Published: March 7, 2019

Bushman the Gorilla

As you walk through the doors at our East Entrance, you may notice a western lowland gorilla seemingly standing guard. He’s pretty hard to miss. 

Bushman was the first gorilla to live in Chicago, spending most of his life at Lincoln Park Zoo. At the time, he was perhaps the most famous gorilla in the world: the American Association of Zoological Parks and Aquariums (now the Association of Zoos and Aquariums) deemed him “the most outstanding and most valuable single animal of its kind in any zoo.” An estimated 100 million people came to see this great ape over the course of his life. 

Bushman sparked an interest in wildlife for many, including Chicagoans who hadn’t traveled far from home and certainly had never seen a gorilla before. After making an impact on zoo-goers for over two decades, Bushman now helps us teach about gorillas and protecting these magnificent animals. 

He arrived at the Field in 1951, but his story starts well before that.

An unusual upbringing

In 1928, a group of American missionaries found a young gorilla in Cameroon, Africa. Accounts of his discovery vary. Some say he wandered out of the forest on his own; others claim local hunters captured him after wounding or killing his mother. 

The missionaries looked after the young gorilla. Their children especially enjoyed the ape’s company, teaching him to do tricks like brush his hair and ride in their toy car. 

A child holds the baby gorilla in Cameroon.

The young gorilla gets a bath in Cameroon.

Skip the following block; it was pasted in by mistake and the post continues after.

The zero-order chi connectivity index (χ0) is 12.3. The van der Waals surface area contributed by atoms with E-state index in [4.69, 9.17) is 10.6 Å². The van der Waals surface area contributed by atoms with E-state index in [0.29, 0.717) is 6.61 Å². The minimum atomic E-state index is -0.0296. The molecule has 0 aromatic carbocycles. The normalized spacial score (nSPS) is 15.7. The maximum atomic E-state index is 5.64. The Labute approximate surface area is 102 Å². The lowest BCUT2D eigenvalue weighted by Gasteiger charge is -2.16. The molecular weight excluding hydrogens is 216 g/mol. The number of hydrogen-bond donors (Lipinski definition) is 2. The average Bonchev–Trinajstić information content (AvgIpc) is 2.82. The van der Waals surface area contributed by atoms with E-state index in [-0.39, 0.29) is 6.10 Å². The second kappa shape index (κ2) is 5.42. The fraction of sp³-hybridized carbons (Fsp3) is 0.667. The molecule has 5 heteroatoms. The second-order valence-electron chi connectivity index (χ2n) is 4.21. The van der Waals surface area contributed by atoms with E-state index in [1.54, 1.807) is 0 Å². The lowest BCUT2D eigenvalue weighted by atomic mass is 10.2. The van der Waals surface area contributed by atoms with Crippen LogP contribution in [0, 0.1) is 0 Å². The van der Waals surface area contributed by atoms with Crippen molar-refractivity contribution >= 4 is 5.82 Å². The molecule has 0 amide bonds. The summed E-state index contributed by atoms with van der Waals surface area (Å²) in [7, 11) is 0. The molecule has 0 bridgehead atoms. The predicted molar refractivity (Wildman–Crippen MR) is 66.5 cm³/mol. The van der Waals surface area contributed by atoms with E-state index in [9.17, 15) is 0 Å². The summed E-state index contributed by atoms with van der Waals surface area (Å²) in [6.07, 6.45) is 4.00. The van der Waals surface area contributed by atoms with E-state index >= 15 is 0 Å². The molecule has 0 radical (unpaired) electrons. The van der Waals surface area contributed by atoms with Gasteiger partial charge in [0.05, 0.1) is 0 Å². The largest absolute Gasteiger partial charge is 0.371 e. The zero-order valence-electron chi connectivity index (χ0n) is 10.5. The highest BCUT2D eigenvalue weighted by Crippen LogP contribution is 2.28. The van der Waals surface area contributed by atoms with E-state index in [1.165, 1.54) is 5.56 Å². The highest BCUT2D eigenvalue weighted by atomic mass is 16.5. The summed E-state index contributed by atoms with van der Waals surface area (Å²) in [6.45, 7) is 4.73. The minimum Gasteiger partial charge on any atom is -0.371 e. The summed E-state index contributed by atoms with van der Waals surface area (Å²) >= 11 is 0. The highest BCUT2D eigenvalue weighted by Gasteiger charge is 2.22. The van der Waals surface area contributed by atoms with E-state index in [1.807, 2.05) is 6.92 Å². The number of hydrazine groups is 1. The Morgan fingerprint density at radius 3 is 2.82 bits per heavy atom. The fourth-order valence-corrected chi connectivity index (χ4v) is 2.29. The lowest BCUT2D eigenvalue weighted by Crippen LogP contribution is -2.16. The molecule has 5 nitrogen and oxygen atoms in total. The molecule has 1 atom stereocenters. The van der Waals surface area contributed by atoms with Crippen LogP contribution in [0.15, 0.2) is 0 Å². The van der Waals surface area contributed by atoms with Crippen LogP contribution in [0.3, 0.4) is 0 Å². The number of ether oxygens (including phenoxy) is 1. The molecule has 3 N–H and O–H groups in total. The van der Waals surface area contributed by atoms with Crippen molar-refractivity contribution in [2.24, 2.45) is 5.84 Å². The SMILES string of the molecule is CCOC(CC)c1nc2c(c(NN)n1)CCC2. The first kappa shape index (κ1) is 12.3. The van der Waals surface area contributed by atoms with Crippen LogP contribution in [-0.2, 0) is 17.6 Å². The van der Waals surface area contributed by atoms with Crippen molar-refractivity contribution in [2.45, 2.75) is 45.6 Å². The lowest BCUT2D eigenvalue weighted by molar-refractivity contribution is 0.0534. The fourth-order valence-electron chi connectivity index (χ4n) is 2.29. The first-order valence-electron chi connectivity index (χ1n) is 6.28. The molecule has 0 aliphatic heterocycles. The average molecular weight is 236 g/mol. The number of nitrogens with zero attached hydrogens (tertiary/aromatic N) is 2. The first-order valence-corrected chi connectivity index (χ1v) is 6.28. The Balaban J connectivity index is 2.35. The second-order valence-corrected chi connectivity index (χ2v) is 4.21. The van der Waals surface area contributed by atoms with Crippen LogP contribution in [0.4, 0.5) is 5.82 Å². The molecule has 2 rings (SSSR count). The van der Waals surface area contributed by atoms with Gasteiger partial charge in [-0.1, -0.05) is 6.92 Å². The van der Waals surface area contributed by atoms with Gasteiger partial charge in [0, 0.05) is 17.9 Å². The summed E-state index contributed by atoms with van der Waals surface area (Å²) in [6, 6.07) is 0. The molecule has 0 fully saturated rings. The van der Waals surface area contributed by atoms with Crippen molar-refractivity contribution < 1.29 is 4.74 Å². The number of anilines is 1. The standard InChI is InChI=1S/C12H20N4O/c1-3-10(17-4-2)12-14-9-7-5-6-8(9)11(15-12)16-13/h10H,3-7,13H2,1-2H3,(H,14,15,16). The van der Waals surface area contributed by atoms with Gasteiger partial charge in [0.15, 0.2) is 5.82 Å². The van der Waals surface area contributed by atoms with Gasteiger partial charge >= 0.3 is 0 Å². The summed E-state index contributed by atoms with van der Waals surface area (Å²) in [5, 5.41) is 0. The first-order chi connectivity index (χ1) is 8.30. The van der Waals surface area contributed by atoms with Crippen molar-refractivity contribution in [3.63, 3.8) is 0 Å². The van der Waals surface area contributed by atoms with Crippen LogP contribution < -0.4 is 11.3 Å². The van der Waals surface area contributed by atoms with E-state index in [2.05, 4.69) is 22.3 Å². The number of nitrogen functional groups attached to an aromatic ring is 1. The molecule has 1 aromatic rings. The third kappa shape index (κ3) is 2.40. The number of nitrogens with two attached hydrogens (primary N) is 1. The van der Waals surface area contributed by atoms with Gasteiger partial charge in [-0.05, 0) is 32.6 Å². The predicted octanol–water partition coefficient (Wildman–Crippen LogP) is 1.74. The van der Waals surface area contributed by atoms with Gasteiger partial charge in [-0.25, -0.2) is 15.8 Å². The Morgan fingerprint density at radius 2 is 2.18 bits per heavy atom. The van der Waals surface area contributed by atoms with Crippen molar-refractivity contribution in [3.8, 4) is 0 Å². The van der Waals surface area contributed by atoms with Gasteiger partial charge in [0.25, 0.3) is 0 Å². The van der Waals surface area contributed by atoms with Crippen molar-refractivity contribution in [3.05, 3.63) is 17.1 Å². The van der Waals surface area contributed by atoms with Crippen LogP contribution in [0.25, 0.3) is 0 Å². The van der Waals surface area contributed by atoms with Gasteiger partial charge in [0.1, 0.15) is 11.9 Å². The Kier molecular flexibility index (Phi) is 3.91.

When the missionaries’ time in Cameroon came to an end, the gorilla couldn’t return to the wild. Dr. Johnson, a reverend in the camp, sold him to animal collector Jules L. Buck, who, in turn, offered the gorilla to Lincoln Park Zoo. In 1930, Buck’s team transported the young ape over 6,000 miles across the Atlantic Ocean to Chicago.

Becoming Bushman

At Lincoln Park Zoo, celebrated zookeeper Eddie Robinson took on the young gorilla’s care and gave him the name of Bushman. As Bushman settled in, Robinson and other zookeepers grew fond of him as they wrestled, raced, and even played football.

Zoologists and biologists took an immediate interest in Bushman. At the time, the biology of gorillas was still a mystery to zoo caretakers, and Robinson kept a watchful eye over Bushman. Over time, the gorilla became even more of a rarity; when Bushman reached six years old, he’d lived longer than most gorillas typically survived in human care. The quality of his care provided an early model for other zoos. 

It wasn't long before Bushman earned a place in Chicagoans' hearts. Although pop culture—King Kong comics and films—depicted gorillas as savage and dangerous animals, Bushman was universally adored. Some fans went so far as to wear the same clothes to the zoo every time they visited, hoping that he would recognize them. A Bushmanite Society even sprang up. 

During World War II, Bushman became a symbol of strength for Chicago-born soldiers, and the United Service Organization awarded him a citation as a thank-you for boosting morale. Allegedly, Bushman even received an unusual gift: a tire from Adolf Hitler’s car. 

Passing and preservation

Bushman died of a heart illness at the age of 22 on New Year’s Day, 1951. Thousands of mourners brought flowers to his empty exhibit.

Following his death, Lincoln Park Zoo transferred the gorilla’s remains to the Field Museum. Taxidermists and artists carefully preserved the specimen, ensuring that it would last for future visitors. Though Bushman returned to Lincoln Park Zoo to be placed on display for a short time, the Field became his permanent home.